Jerry Coyne has an eloquent post here
. I especially like the part when he complains, "Collins doesn’t even have the decency to say that he doesn’t understand these things." I wrote about the same topic
after visiting the Holocaust Museum in Washington D. C. two years ago--a devastating experience. Nobody should be allowed to write about the problem of evil without first steeping themselves in first person accounts of the the death camps.
I wonder though, if the emotional charge of these examples, like Levi's prayer and your holocaust example, distort the argument for us to make it impossible to see through to the rationale behind the situation.
I'm ultimately on your side, I don't believe much, and mostly because of the problem of evil.
But lets turn the tables a bit. I'm creating a vaccine to cure some horrible disease that affects millions of rabbits. I grab a few rabbits and test the vaccine, on, necessarily needing to kill them to determine the effectiveness of the vaccine. The rabbits might think, what a horrible person, how could he bring me into existence just to infect me with a disease, try to cure me of it, then kill me to see if he's succeeded.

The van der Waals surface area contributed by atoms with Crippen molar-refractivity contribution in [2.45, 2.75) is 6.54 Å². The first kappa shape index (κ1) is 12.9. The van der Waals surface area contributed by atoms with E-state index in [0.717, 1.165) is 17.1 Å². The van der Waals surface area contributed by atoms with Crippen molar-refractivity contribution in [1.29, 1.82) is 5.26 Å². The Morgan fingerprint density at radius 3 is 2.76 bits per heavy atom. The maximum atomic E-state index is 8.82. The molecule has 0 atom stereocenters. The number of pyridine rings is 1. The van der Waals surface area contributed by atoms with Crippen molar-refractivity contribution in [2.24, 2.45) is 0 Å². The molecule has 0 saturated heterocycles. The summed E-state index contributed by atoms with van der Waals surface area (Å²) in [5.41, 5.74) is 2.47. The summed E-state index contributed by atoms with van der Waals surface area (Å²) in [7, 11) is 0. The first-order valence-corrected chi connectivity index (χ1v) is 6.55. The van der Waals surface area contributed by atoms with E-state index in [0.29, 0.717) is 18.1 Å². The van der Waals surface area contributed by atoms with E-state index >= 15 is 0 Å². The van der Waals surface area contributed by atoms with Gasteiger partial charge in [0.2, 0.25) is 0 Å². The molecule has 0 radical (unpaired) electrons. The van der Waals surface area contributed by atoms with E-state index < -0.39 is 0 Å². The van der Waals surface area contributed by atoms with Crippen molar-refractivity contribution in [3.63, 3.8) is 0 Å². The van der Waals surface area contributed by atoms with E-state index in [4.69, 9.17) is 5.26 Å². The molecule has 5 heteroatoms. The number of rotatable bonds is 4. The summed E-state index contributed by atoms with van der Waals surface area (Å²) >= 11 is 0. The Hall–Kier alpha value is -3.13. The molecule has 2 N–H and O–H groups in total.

Now clearly, my scenario has a positive goal in mind. The Holocaust doesn't clearly have a positive goal in mind, but arguably, people say that the result is for great people to emerge from such a hellish crucible.
Levi, Frankl, Wiesel, Weiss, etc. were all products of the holocaust, and the world is better for their contributions.
Of course this all assumes that God couldn't have created these people without such a crucible, and he can, assuming he's omnipotent. But there might be something more valuable in the process of creation, than in the end result as well. Its the same as using a cheat code in a video game to get to the end... You lose out on the experience.
Wayne, The rabbit example is interesting. I'd like to hear that discussed ... by someone else, because I'm drowning in grading I need to do!
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